The drinking water supply for Vienna-area residents is "uncomfortably close" to exceeding accepted levels for a suspected cancer-causing substance, trihalomethanes or THMs, a consulting firm has told the town.

But the level of THMs -- a chemical compound similar to chloroform that is created when chlorine is added to most drinking water -- is not thought to pose an immediate health hazard, officials said yesterday.

Higher levels of THMs have been recorded in several area water systems in the past, including the Occoquan Reservoir, water supply for 600,000 Northern Virginia residents, and in Stafford and Spotsylvania counties and several Tidewater localities, according to Robert Hoehn, a professor at Virginia Polytechnic Institute and State University in Blacksburg who was an expert source for the Vienna study.

The Occoquan water is now treated with ammonia, which counteracts formation of THMs. Vienna spokeswoman Marie Kisner said yesterday that while the Town Council is not scheduled to take up the study until its December meeting, some form of ammonia treatment is expected to be approved.

The high THM levels in Vienna's water, 90 parts per billion -- just below the 100 parts per billion limit set by the federal Environmental Protection Agency -- would constitute a risk, said Hoehn, only if a resident drank two quarts of water containing that level of THMs every day for 70 years.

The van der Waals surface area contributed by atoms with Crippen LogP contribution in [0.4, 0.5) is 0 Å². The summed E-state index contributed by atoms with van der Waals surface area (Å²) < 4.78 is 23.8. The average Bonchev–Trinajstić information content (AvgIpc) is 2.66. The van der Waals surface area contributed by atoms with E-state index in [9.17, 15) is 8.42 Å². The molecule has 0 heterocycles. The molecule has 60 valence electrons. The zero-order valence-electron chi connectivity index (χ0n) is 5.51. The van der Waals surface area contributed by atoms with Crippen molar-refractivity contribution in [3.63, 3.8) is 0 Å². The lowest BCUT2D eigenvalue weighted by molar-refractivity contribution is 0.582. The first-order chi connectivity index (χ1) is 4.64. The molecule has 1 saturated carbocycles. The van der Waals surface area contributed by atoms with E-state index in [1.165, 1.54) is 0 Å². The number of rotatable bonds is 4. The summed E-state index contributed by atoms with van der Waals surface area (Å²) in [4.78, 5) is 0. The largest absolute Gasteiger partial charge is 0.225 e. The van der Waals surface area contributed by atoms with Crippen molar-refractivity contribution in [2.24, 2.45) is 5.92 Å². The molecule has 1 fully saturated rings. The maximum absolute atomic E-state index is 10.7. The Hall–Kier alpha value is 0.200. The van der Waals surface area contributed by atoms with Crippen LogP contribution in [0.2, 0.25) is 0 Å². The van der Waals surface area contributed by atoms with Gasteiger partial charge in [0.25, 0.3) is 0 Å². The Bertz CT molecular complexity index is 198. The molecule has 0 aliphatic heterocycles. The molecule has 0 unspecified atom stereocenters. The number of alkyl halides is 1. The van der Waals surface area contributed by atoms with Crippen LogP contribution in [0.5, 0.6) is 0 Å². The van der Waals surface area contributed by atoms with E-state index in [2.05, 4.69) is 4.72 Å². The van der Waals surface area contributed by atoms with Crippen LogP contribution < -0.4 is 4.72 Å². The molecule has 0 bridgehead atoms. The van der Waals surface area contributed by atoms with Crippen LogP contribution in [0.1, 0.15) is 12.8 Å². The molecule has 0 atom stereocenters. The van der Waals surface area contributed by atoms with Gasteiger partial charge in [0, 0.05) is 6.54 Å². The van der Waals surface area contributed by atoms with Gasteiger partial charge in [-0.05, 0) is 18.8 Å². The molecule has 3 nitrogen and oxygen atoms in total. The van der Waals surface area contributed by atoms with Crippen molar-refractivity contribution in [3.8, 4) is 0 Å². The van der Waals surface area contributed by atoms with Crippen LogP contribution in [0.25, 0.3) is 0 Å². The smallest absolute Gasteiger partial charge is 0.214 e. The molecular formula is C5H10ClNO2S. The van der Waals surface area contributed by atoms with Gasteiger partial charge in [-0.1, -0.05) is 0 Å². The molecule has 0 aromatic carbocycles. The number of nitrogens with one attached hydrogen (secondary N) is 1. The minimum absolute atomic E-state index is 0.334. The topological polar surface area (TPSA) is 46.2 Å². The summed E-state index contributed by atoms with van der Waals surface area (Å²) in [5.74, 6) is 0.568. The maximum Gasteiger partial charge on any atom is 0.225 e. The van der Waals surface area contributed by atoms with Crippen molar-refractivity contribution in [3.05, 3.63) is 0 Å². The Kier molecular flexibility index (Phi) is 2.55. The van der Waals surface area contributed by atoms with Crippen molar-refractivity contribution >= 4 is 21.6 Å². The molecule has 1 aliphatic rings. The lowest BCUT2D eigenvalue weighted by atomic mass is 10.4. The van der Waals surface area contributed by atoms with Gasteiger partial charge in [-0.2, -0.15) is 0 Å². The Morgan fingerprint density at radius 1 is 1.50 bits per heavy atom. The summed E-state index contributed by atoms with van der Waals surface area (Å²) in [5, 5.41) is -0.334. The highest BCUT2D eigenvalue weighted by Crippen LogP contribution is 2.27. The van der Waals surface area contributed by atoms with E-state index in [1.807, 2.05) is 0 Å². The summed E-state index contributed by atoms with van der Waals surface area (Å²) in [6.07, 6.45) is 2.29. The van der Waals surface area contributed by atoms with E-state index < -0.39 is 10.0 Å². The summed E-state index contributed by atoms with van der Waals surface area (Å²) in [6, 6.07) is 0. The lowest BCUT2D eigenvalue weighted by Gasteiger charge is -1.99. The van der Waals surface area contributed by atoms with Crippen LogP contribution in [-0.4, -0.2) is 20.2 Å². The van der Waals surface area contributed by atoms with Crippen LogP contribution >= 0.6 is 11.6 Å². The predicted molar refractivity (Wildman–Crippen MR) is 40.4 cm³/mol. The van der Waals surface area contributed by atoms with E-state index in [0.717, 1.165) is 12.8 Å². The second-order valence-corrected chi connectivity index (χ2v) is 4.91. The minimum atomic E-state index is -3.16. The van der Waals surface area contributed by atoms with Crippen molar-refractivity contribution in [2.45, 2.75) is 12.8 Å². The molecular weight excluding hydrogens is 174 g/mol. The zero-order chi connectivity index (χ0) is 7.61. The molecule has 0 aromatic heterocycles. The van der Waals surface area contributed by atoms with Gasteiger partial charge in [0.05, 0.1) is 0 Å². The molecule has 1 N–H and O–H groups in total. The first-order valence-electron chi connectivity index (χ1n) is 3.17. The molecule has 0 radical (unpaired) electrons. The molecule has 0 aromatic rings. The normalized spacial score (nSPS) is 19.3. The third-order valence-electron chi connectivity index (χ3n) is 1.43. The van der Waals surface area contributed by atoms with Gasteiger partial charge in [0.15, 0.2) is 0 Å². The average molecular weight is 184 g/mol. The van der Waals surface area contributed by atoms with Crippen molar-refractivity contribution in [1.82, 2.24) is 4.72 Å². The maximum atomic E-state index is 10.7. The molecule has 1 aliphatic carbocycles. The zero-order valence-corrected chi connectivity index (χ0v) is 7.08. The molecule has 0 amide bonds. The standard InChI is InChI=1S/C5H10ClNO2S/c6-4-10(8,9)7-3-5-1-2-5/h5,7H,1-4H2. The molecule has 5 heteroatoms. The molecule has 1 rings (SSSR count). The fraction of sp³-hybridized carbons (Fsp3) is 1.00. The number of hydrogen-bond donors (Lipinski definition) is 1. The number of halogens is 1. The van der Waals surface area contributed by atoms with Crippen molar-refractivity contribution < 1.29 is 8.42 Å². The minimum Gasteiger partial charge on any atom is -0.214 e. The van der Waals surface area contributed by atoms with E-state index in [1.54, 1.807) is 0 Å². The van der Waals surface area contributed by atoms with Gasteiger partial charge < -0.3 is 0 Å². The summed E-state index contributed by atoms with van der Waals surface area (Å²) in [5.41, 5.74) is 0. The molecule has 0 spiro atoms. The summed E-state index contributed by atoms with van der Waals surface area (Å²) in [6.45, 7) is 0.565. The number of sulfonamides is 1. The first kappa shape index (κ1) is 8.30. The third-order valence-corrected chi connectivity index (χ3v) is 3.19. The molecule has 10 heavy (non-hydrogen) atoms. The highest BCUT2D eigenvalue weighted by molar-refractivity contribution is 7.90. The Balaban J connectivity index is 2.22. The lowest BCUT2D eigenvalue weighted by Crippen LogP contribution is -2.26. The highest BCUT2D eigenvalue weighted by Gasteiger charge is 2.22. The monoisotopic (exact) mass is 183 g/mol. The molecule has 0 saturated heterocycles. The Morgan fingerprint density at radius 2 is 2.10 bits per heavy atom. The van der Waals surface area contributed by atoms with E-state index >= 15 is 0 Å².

Vienna's water is "absolutely" safe, he said. "What I would worry about is that some residents might start using other water that is not as safe," because they are alarmed by the study.

Vienna residents drink Potomac River water treated at the U.S. Army Corps of Engineers' Dalecarlia Reservoir in the District of Columbia and then pumped through Falls Church. It sometimes takes several days for the treated water to arrive in Vienna, the study said, which gives the chlorine more time to create THMs by reacting with decayed organic substances -- such as minuscule bits of leaves.

The study said residents in the Fairfax Circle area west of Falls Church also drink water that has been in the pipelines "several days" and has high THMs concentrations.

State health officials could not be reached yesterday for comment on the study.

Chlorine has been used routinely in this country since 1912 to disinfect drinking water and prevent typhoid and cholera, said Hoehn, but studies have shown that the byproduct-THMs cause cancer in laboratory animals. Vienna only began testing its water recently under new EPA regulations, which went into effect last November.